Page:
How can banks and fintechs work together?

As with any relationship, fintech and incumbent banks must consider their respective strengths and weaknesses as they form partnerships. While banks have a large customer base and expansive repositories of customer data, fintechs are highly agile and adept at using new technologies such as artificial intelligence and blockchain technology. Fintechs can enhance banks’ customer experience capabilities and help automate mundane tasks. For example, by integrating data processing between control departments such as finance and risk & compliance, banks can spend less time on administrative tasks and more time on higher value projects.

In the case of fintechs and incumbent banks, the theory that “opposites attract” is valid. By embracing the strengths of a third party, a successful partnership can translate into higher customer loyalty and revenue as well as greater efficiency for an incumbent bank.

High potential opportunities for collaboration

One area that has high potential is the field of artificial intelligence, which is being used in a myriad of ways. In the case of behavioral analytics, fintechs such as Quantiply are leveraging AI to derive new insights and patterns to prevent money laundering. Quantiply is a member of the SAP Startup Focus program and has developed a solution which can assist in reducing the risk of money laundering through banks. It relies on cognitive agents that are continuously learning from human feedback to identify, respond and report money laundering and other “suspicious activities/events” to both banks and regulators.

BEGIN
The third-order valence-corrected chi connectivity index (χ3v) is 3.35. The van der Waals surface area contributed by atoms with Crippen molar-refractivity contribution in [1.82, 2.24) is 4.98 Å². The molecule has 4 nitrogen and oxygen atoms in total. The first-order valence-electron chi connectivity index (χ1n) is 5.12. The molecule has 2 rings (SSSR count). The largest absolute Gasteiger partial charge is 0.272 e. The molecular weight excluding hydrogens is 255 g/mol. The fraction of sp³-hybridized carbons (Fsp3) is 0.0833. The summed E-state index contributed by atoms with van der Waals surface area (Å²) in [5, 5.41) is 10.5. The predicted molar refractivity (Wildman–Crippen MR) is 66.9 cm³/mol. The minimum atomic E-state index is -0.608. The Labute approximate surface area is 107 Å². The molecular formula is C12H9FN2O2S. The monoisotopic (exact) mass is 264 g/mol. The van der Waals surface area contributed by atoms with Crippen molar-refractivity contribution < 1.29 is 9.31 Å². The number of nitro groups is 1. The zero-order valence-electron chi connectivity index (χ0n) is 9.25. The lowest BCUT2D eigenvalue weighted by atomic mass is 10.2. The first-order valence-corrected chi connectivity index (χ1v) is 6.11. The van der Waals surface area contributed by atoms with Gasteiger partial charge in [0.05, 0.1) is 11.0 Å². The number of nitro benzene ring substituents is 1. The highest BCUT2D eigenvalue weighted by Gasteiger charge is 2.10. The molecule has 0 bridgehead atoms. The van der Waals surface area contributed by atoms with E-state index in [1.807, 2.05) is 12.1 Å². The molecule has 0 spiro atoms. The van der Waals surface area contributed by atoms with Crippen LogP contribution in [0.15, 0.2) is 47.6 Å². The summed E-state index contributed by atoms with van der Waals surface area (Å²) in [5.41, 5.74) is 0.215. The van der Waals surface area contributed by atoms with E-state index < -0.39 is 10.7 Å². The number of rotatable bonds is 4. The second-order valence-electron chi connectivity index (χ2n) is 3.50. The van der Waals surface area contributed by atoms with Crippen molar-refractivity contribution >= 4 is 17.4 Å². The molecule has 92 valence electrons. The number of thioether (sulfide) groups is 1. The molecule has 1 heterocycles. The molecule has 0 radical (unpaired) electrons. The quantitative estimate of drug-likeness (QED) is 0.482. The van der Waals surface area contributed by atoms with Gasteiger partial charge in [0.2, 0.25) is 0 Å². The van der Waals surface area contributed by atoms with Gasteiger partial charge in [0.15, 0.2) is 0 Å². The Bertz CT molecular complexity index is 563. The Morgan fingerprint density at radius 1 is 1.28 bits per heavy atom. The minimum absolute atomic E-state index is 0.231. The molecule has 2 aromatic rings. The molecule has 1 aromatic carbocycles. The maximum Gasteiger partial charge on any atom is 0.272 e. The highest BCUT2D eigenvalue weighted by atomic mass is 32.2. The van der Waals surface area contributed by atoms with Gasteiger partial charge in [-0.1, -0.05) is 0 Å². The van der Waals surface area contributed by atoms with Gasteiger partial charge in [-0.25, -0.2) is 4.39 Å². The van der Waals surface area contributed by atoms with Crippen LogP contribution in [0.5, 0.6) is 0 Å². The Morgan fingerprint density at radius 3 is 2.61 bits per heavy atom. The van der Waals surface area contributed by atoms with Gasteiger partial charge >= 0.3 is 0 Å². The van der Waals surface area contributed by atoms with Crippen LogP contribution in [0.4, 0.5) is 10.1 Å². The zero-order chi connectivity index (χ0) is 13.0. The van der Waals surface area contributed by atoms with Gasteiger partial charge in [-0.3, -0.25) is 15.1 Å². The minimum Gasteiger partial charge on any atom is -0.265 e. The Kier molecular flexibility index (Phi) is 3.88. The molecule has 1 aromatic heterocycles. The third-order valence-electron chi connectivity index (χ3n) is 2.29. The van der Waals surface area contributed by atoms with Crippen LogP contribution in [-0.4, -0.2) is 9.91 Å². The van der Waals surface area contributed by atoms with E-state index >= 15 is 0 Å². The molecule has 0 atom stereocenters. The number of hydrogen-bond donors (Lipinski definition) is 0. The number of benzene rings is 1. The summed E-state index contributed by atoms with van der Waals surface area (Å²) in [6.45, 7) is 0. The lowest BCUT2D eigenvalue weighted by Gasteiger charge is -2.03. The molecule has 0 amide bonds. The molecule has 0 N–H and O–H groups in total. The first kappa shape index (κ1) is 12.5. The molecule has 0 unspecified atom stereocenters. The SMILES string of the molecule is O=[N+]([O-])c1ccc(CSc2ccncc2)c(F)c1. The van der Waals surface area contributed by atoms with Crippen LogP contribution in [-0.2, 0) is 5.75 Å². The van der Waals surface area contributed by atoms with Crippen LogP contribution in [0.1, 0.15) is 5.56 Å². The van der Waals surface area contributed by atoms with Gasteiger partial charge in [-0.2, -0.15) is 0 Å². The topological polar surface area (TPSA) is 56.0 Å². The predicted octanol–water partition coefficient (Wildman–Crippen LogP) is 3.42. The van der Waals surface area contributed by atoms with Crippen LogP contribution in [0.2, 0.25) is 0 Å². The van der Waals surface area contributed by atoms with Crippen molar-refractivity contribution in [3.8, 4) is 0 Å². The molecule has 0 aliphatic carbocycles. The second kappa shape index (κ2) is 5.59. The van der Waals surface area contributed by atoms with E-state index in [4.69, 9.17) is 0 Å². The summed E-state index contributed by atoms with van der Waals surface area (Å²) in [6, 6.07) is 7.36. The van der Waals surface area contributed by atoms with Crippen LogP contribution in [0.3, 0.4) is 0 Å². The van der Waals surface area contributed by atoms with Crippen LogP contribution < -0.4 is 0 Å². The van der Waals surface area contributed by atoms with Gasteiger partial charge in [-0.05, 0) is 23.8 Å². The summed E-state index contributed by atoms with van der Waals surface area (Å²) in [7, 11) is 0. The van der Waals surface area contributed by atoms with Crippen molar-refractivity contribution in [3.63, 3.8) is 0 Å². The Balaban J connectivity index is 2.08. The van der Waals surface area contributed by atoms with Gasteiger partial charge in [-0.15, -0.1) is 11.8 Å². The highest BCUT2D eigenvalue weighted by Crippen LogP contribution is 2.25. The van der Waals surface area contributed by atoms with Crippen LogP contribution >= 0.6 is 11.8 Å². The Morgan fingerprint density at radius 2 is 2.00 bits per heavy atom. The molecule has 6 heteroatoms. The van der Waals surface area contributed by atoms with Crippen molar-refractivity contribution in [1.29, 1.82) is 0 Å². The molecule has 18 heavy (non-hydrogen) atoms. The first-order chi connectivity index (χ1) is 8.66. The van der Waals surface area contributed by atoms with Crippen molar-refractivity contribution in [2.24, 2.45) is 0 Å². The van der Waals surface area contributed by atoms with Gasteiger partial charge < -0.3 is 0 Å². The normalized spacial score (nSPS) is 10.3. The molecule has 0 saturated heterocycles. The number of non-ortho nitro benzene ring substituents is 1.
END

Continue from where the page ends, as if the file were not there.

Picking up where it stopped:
Another area with high potential is the field of predictive analytics. Banks are increasingly leveraging these fintech solutions to enhance the experience for their retail and commercial customers. Two common examples are:

  • Predicting future needs using customer data: Banks are leveraging fintech solutions to provide customer profiling capabilities that can anticipate customer needs and propose new products/services proactively to customers.
  • Cross-selling opportunities for financial institutions: Technology that tracks customer buying patterns and investment behaviors allows banks to identify new cross-sell opportunities.

The road ahead

While banks and fintech partnerships start from very different positions, the future is bright for collaboration. The development of the fintech sector has been transformative for the financial services industry. Consumers and corporations alike have benefited from the innovation and creativity that fintechs have delivered. To stay competitive, banks can collaborate with fintechs to embed their technology solutions and skills, and accelerate their digital transformation. There is a growing body of evidence that incumbent banks that embrace these partnerships successfully will deliver superior results for customers and stakeholders alike.